Va. alcohol regulators change policy for undercover officers after student’s arrest

July 6, 2013

Officials with the Virginia Department of Alcoholic Beverage Control announced Friday that they are changing how they conduct undercover operations designed to catch underage drinkers.

At least one uniformed officer will accompany plainclothes officers when such an operation is being conducted, officials said. The change stems from an April incident in which a student at the University of Virginia was arrested for attempting to flee from undercover officers, who thought she bought a case of beer from a Harris Teeter supermarket. It turned out that Elizabeth Daly, 20, had bought a case of bottled water, cookie dough and ice cream for a sorority fundraiser.

Daly and her two roommates were not aware that the people who approached them in the store’s parking lot were law enforcement agents because they were not wearing uniforms, according to an account in the Daily Progress newspaper. When Daly attempted to drive away, she allegedly grazed two of the officers. She was charged with three felonies, including two counts of assaulting a law enforcement officer and one count of eluding police, and spent the night and afternoon in jail. The charges were later dropped.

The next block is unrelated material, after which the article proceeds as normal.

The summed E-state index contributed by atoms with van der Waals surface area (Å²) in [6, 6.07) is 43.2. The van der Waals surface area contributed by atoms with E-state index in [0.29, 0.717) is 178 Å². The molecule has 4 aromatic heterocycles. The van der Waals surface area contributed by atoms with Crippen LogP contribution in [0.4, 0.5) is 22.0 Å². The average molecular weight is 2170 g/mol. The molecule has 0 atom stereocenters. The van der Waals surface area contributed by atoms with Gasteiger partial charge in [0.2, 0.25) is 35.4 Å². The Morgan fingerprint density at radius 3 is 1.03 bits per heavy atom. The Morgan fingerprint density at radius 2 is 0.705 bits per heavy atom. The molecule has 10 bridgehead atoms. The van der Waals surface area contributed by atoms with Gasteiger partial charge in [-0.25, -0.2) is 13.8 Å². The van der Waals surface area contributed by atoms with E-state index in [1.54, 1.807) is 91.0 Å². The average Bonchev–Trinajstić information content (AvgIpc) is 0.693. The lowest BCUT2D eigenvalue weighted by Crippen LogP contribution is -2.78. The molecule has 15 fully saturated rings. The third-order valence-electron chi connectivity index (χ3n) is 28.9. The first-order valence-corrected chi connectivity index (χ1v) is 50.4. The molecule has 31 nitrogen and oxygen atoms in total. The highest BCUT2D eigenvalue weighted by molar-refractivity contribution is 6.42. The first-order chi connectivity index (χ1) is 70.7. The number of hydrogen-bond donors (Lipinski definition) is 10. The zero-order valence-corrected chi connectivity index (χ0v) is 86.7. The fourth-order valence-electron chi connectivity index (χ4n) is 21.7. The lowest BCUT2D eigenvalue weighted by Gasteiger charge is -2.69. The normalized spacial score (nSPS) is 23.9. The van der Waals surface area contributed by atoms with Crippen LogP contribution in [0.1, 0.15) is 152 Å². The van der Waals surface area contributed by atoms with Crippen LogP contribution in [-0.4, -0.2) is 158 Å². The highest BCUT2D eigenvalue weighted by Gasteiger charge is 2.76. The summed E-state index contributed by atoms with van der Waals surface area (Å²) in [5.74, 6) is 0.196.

The incident drew a huge outcry from the U-Va. community, which forced the agency to reevaluate its procedures.

“It is the Department’s belief that this change will further clarify the nature of the stop by law enforcement and help put citizens who are approached at ease regarding the identity of the officer or officers,” the agency said in a statement. “The agency will determine whether additional policy or procedural changes are appropriate following the review.”

Spokeswoman Becky Gettings said that the incident is still under investigation and that the agency would comment further.

Lori Aratani writes about how people live, work and play in the D.C. region for The Post’s Transportation and Development team.
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